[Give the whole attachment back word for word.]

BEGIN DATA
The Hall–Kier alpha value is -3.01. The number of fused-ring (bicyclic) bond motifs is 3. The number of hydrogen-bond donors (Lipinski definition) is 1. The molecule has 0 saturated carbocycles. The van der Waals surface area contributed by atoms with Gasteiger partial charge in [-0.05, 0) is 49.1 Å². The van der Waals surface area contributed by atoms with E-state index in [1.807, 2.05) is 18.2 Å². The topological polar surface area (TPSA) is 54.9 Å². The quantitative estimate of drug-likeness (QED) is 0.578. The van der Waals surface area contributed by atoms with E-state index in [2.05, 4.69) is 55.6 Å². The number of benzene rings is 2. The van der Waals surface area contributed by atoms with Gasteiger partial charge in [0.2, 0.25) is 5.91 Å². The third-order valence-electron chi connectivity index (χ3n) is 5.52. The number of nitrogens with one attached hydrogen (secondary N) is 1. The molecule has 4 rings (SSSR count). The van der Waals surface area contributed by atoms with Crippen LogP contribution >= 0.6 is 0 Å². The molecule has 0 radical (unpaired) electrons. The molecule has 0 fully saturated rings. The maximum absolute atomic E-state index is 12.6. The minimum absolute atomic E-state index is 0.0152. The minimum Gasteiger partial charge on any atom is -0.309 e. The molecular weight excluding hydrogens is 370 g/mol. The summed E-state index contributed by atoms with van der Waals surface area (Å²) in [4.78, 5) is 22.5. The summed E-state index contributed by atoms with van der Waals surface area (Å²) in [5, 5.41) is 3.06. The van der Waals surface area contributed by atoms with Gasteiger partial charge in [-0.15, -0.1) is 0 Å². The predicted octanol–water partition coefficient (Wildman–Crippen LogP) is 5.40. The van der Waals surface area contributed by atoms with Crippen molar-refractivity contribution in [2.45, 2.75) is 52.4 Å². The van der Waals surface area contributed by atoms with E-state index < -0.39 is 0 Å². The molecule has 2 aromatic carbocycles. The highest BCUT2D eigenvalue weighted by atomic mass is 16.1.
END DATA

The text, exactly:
The Hall–Kier alpha value is -3.01. The number of fused-ring (bicyclic) bond motifs is 3. The number of hydrogen-bond donors (Lipinski definition) is 1. The molecule has 0 saturated carbocycles. The van der Waals surface area contributed by atoms with Gasteiger partial charge in [-0.05, 0) is 49.1 Å². The van der Waals surface area contributed by atoms with E-state index in [1.807, 2.05) is 18.2 Å². The topological polar surface area (TPSA) is 54.9 Å². The quantitative estimate of drug-likeness (QED) is 0.578. The van der Waals surface area contributed by atoms with E-state index in [2.05, 4.69) is 55.6 Å². The number of benzene rings is 2. The van der Waals surface area contributed by atoms with Gasteiger partial charge in [0.2, 0.25) is 5.91 Å². The third-order valence-electron chi connectivity index (χ3n) is 5.52. The number of nitrogens with one attached hydrogen (secondary N) is 1. The molecule has 4 rings (SSSR count). The van der Waals surface area contributed by atoms with Crippen LogP contribution >= 0.6 is 0 Å². The molecule has 0 radical (unpaired) electrons. The molecule has 0 fully saturated rings. The maximum absolute atomic E-state index is 12.6. The minimum absolute atomic E-state index is 0.0152. The minimum Gasteiger partial charge on any atom is -0.309 e. The molecular weight excluding hydrogens is 370 g/mol. The summed E-state index contributed by atoms with van der Waals surface area (Å²) in [4.78, 5) is 22.5. The summed E-state index contributed by atoms with van der Waals surface area (Å²) in [5, 5.41) is 3.06. The van der Waals surface area contributed by atoms with Gasteiger partial charge in [-0.15, -0.1) is 0 Å². The predicted octanol–water partition coefficient (Wildman–Crippen LogP) is 5.40. The van der Waals surface area contributed by atoms with Crippen molar-refractivity contribution in [2.45, 2.75) is 52.4 Å². The van der Waals surface area contributed by atoms with E-state index < -0.39 is 0 Å². The molecule has 2 aromatic carbocycles. The highest BCUT2D eigenvalue weighted by atomic mass is 16.1.